Harvey ‘Bud’ Meyerhoff, chair of US Holocaust Memorial Museum at its founding, dies at 96


(JTA) — In 1986, eight years after Jimmy Carter established the President’s Commission on the Holocaust with Elie Weisel as its chairman, little progress had been made on the Washington, D.C. memorial it was tasked to create.

The Holocaust survivor, memoirist and newly crowned Nobel Peace Prize laureate recognized he lacked the management and fundraising experience to build the museum and submitted his resignation.

His successor, Harvey “Bud” Meyerhoff, knew about buildings and philanthropy. Prominent in the Baltimore real estate business and philanthropies started by his father Joseph, Meyerhoff went on to raise the $150 million in private funds that built the U.S. Holocaust Memorial Museum on federal land on the southwest edge of the Mall in Washington.

“By its very existence at the heart of our great democracy, this museum will teach generations to come not only about the awful events of the past, but about the awful consequences of bigotry, oppression, hatred and intolerance,” Meyerhoff said at the dedication ceremonies on April 22, 1993, in the presence of Wiesel and President Bill Clinton. “And about the responsibilities that each of us has as citizens of a democratic society.”

Meyerhoff, a home builder and prominent supporter of the arts, culture and education in Baltimore and Israel, died Sunday at his Baltimore County home. He was 96. 

“As chair for over 6 years — he succeeded Elie Wiesel — Bud guided the design, and oversaw the construction and fundraising that allowed the museum to open on time and on budget in 1993 — a task many considered impossible until he assumed the chair role,” his daughter, Lee Hendler, told the Baltimore Sun.

Although he may have achieved the impossible, Meyerhoff couldn’t withstand the political winds that swirled around the Holocaust museum and its fractious commission. Even as finishing touches were being put on the museum, its stakeholders debated its mission, with some charging that Meyerhoff’s vision was too universal for a memorial they felt should focus squarely on the genocide of the Jews. Just weeks before the museum’s dedication, and before Meyerhoff could lead the search for the open executive director position, the Clinton administration announced its decision to replace him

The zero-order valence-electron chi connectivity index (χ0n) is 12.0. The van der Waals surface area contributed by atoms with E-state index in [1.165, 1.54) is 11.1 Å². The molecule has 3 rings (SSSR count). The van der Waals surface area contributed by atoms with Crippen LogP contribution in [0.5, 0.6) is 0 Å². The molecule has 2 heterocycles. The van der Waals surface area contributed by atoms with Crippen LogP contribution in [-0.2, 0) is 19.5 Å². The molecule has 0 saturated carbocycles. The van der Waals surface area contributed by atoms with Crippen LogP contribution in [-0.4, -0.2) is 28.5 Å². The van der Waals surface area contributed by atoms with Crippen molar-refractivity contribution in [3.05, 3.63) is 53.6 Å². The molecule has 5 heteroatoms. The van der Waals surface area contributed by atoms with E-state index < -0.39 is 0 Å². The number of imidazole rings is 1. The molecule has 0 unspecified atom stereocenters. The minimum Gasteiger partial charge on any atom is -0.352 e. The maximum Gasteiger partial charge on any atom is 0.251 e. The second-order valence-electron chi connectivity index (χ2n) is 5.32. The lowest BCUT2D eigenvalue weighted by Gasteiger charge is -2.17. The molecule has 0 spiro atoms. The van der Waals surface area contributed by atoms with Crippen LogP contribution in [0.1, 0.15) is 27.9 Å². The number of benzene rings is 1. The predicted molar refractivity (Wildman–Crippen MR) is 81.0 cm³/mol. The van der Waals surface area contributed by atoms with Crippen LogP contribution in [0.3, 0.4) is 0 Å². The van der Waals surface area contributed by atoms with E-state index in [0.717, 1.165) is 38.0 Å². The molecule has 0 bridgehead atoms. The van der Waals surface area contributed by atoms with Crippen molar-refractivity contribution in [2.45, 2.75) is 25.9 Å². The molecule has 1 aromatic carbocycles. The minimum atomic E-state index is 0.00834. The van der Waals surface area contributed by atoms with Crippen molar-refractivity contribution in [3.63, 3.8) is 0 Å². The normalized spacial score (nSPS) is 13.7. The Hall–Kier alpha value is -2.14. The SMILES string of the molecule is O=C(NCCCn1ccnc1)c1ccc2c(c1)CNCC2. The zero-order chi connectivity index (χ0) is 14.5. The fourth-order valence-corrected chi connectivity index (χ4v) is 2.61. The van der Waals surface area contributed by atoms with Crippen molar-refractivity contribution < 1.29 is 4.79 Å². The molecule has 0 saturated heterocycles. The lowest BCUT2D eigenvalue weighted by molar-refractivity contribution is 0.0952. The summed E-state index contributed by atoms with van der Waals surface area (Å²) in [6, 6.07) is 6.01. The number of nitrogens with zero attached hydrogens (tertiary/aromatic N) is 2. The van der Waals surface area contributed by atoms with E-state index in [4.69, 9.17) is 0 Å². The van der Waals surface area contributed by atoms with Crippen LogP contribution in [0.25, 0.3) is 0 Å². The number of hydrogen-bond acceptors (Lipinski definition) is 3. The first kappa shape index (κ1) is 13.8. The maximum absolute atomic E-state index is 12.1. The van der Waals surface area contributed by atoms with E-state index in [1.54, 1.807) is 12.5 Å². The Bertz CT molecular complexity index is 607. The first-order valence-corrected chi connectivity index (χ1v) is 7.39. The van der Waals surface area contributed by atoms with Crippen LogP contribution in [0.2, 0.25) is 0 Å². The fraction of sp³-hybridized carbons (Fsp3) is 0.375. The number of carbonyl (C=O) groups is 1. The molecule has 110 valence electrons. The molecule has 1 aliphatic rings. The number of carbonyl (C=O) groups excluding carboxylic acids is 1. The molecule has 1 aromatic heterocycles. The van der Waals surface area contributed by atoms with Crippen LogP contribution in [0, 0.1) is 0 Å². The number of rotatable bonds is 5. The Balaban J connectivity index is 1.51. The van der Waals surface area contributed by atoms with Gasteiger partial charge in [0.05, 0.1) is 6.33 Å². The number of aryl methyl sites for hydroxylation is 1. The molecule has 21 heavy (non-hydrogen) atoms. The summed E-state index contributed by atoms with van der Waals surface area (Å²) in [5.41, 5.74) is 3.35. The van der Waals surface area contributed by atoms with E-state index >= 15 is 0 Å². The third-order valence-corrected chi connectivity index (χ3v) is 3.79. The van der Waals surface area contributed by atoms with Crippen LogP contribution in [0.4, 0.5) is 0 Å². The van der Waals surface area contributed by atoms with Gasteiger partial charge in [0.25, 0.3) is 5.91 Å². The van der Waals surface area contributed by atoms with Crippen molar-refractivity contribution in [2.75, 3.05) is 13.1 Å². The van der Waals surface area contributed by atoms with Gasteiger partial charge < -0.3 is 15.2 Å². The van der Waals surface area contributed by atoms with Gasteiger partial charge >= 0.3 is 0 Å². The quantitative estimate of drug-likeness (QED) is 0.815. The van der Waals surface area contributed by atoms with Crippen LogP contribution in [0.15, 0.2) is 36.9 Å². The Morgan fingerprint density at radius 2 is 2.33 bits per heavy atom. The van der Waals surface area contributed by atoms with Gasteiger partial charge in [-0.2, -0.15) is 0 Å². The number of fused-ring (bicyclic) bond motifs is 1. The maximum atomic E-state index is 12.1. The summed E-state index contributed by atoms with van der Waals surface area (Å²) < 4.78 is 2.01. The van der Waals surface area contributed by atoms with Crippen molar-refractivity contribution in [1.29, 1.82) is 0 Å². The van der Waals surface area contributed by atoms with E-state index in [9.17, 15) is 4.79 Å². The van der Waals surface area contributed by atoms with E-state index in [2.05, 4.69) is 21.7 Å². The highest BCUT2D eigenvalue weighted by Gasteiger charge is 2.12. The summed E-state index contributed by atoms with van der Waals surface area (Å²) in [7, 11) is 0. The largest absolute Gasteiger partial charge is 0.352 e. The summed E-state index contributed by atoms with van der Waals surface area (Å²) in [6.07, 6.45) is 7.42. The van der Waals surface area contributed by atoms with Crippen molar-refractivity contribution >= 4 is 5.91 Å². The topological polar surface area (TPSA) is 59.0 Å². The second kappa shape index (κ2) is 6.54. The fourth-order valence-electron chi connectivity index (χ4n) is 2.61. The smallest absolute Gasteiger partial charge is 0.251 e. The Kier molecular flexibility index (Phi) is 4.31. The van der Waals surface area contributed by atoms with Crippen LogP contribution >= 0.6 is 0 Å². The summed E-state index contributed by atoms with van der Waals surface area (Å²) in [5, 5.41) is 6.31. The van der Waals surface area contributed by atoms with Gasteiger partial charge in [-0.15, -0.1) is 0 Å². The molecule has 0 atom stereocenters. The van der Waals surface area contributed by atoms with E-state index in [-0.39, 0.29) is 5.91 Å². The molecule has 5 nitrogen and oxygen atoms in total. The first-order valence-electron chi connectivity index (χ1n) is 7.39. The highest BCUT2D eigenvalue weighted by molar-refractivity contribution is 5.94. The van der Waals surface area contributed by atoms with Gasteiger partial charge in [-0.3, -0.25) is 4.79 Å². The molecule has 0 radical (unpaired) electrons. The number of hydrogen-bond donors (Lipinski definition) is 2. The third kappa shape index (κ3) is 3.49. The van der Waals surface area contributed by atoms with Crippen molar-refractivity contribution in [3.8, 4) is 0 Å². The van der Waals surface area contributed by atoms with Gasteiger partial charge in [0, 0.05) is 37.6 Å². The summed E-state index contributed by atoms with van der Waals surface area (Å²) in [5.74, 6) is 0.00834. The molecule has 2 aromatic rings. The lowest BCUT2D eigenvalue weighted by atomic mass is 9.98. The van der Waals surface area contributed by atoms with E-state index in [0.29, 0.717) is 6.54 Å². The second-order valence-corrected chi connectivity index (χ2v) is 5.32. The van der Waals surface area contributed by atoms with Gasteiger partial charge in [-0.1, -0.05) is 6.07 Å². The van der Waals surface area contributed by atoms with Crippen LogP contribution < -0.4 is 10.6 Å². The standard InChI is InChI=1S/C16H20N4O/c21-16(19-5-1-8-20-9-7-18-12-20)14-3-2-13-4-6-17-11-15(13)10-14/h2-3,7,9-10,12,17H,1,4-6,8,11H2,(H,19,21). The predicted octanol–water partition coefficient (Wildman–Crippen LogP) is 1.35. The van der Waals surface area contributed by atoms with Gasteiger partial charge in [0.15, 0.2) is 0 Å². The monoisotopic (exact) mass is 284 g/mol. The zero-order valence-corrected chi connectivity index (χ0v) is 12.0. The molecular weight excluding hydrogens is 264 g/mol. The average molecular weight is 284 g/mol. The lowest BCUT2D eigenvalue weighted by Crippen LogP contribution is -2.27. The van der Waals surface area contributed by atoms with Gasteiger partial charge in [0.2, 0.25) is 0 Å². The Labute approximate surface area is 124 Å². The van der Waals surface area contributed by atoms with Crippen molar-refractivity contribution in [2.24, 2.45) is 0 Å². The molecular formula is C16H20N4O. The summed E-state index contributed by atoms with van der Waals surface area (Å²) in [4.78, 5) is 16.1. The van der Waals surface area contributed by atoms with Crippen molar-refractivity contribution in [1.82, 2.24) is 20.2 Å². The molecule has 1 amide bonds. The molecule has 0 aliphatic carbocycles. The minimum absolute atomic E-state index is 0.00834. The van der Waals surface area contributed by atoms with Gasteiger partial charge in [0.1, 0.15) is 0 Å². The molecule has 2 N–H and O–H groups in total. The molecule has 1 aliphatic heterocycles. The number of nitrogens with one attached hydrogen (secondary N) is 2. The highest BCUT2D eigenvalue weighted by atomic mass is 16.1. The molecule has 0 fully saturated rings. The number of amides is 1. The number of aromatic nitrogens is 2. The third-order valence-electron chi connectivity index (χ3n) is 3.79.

Meyerhoff’s allies decried the abrupt timing of the decision, but Meyerhoff, who himself donated $6 million to the museum, sought to remain above the fray. “We will continue to work with the White House and the new leadership to ensure a smooth transition and successful start-up of museum operations,” he said in a statement.

Harvey Meyerhoff was born in Baltimore on April 6, 1927. His father immigrated to Baltimore from Russia in 1906 as a young boy. The elder Meyerhoff built a successful real estate business that he would later run with Harvey and Joseph’s son-in-law Jack Pearlstone. Joseph Meyerhoff was also a prominent philanthropist; the Baltimore Symphony Orchestra’s concert hall bears his name. 

Harvey earned a degree at the University of Wisconsin and served in the Navy near the end of World War II, returning home to join the family business, eventually becoming CEO of Monumental Properties, Inc. and president of Magna Properties, Inc.

In 1948, Harvey married Lyn Pancoe, and together they helped found the National Aquarium in Baltimore and the Harvey M. and Lyn P. Meyerhoff Inflammatory Bowel Disease Center at Johns Hopkins Hospital. They were also supporters of the Baltimore Symphony Orchestra, the National Aquarium, the National Zoo, Baltimore Museum of Art, the Walters Art Museum and the Maryland Institute College of Art. Meyerhoff also had a minority stake in the Baltimore Orioles. 

Prior to her death in 1988, Lyn, a prominent Republican donor, lobbied President Ronald Reagan to obtain the land for what would become the U.S. Holocaust Memorial Museum.

Harvey directed the Joseph and Harvey Meyerhoff Family Charitable Funds’ grantmaking until early 2000. Its giving in Israel focuses on civil and shared society, developing communities in the geographic periphery and capital projects that include daycare centers, playgrounds, sports facilities and libraries.

The Meyerhoff New Jewish Family Innovation Fund, run through Baltimore’s Jewish federation, promotes programs that engage people of color, adoptees, single parents and LGBTQ parents and children.

The fund is also a benefactor of 70 Faces Media, the Jewish Telegraphic Agency’s parent company.

Although detractors asked why the federal government would support the creation of and give pride of place to a privately funded museum dedicated to a historical tragedy perpetrated an ocean away, the U.S. Holocaust Memorial Museum has since become a fixture in Washington and an important institution for remembering the Holocaust and its lessons.

Meyerhoff laid out that vision in his dedication speech. “This building tells the story of events that human eyes should never have seen even once; but having been seen, must never be forgotten,” he said. “Through this museum, our eyes will always see; our hearts will always feel.”

Meyerhoff is survived by his second wife, Phyllis Cahn Meyerhoff; daughters Terry Rubenstein, Lee Hendler and Zoh Hieronimus; a son, Joe Meyerhoff II; 10 grandchildren, and 14 great-grandchildren.


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